What Does “Defund The Police” Actually Mean?

The slogan "Defund The Police" means different things to different activists. Let's take a look at what reform, divest/invest, and abolition actually mean.
Demonstrator at a George Floyd protest holding up a Defund the Police sign on June 5, 2020 – (Taymaz Valley/Creative Commons)

Demonstrator at a George Floyd protest holding up a Defund the Police sign on June 5, 2020 – (Taymaz Valley/Creative Commons)

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An idea many shudder at without a second thought, “Defund the Police” is neither simple nor new. People have been talking about it for decades.

Take, for instance, activist and scholar Angela Davis, who said in a June 12th interview, “Defunding the police is not simply about withdrawing funding for law enforcement and doing nothing else. And it appears as if this is the rather superficial understanding that has caused Biden to move in the direction he’s moving in.”

So, let’s avoid the superficial. “Let’s just start by saying what we mean,” says poet, activist, and educator Joseph Capehart, “and not conflating ideas to make it more palatable for people.”

There are three major actions in this movement: Reform, Defund, and Abolish.


“Continue spending money on the police but institute positive change.”

Strategies for this are outlined in the “Justice in Policing Act,” which Congressional Democrats have proposed on Capitol Hill. Directly regarding police departments, it calls for developing “a national standard for use of force,” limiting police use of military weapons, establishing a national police misconduct registry and, most poignantly, banning the use of chokeholds and “no-knock” warrants, which led to the deaths of George Floyd and Breonna Taylor.

It also calls for the ending of qualified immunity, which has protected police from accountability for decades. There are a litany of other suggested reforms activists have called for that have yet to be put into legislation that would decrease the power of police unions at the local level and go further than the reforms the Obama Administration implemented at the federal level (and Trump undid).

At the state level, New York Governor Andrew Cuomo signed police reform measures June 12th – ones that had been on the back burner but now “moved with new urgency.” The measures ban chokeholds, incentivize calling the police only with solid reasoning, make police records more transparent, and establish a special prosecutor’s office “to investigate the deaths of people during and following encounters with police officers.” Reverend Al Sharpton supported the reforms, and spoke at the signing.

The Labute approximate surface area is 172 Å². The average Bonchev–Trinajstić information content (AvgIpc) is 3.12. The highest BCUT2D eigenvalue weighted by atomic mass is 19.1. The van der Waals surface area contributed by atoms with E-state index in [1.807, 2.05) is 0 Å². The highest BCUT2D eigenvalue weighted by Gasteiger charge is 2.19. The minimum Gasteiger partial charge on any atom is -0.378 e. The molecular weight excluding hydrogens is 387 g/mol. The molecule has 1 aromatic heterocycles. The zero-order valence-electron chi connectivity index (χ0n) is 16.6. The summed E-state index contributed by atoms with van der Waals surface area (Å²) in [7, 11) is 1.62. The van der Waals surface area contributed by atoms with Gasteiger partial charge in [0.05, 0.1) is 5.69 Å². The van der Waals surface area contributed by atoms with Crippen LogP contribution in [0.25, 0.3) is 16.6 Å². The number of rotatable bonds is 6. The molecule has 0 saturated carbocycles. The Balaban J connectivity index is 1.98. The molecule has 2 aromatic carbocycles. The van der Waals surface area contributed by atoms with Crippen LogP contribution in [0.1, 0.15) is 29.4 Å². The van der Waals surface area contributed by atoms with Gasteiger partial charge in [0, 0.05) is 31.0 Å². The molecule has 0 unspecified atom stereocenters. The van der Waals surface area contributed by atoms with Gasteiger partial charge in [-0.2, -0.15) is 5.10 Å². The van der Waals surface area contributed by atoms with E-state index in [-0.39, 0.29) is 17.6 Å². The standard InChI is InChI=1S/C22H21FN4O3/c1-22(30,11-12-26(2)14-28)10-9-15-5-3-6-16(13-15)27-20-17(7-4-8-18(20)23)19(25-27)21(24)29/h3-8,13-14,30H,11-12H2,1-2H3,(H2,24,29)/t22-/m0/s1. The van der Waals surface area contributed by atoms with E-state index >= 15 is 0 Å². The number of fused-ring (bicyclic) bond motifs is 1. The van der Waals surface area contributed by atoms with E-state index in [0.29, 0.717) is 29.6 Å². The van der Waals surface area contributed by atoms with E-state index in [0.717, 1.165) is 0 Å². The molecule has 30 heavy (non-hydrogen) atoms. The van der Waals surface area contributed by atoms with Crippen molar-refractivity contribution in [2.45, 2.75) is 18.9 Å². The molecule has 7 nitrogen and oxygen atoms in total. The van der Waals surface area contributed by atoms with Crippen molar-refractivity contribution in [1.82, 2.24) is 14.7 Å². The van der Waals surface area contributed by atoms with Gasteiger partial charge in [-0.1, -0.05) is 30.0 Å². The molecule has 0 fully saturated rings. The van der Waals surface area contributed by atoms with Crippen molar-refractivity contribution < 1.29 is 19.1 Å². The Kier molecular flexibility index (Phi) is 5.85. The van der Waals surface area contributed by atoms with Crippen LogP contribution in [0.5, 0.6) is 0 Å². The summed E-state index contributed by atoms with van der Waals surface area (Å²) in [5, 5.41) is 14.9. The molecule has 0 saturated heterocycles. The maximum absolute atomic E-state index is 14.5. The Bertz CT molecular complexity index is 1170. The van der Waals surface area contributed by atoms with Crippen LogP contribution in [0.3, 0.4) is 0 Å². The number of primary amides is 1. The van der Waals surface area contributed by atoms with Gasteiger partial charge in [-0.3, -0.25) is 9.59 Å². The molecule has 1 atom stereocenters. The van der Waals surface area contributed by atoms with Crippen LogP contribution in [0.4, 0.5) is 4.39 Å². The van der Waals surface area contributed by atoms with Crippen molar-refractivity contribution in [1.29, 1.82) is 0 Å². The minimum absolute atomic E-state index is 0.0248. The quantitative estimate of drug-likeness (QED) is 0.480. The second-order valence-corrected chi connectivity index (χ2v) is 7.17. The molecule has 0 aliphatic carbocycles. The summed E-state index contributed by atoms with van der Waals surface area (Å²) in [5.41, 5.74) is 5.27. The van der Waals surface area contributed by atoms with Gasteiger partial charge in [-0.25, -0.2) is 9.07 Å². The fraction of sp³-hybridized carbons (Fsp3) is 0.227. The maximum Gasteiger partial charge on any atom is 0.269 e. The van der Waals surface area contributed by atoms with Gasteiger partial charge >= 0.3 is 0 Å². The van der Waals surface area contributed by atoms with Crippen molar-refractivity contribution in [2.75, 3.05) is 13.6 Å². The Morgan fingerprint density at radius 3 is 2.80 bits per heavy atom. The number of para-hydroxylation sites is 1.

Any department of the state’s 500+ that fails to accommodate the reforms by April 2021, Cuomo said, will no longer receive state funding.

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Defund (Divest/Invest)

“Reallocate police funds to other community organizations, thereby spending less money on the police.”

“Where reformists allocate focus and care to the police departments,” explains Capehart, “those who want to defund the police shift that focus and care to the community itself, hopefully lowering the need for police intervention and, subsequently, lowering opportunities for any abuse of power.”

Joe Biden wrote in an op-ed last week in that he would support funding police departments an additional $300 million. The logic? “I’ve long been a firm believer in the power of community policing — getting cops out of their cruisers and building relationships with the people and the communities they are there to serve and protect.”

But defunders challenge Biden here, pointing to failed reforms of the past as their rebuttal. Instead of spending more on the police, they say, defunding should lead the society towards the divest/invest model. The American Civil Liberties Union (ACLU) summarizes the plan, which envisions “significantly reducing the excessive budgets of the police and redistributing them to programs that have been underfunded in Black and Brown communities for decades, including schools, affordable housing, and healthcare options.”

Divest/invest takes into account the fact that the police are often called in on situations they aren’t trained for, such as mental health issues, drug use, and conflicts involving the homeless. Activist and organizer Mariame Kaba writes, “The first thing to point out is that police officers don’t do what you think they do. They spend most of their time responding to noise complaints, issuing parking and traffic citations, and dealing with other noncriminal issues. We’ve been taught to think they ‘catch the bad guys,’” but this is a myth.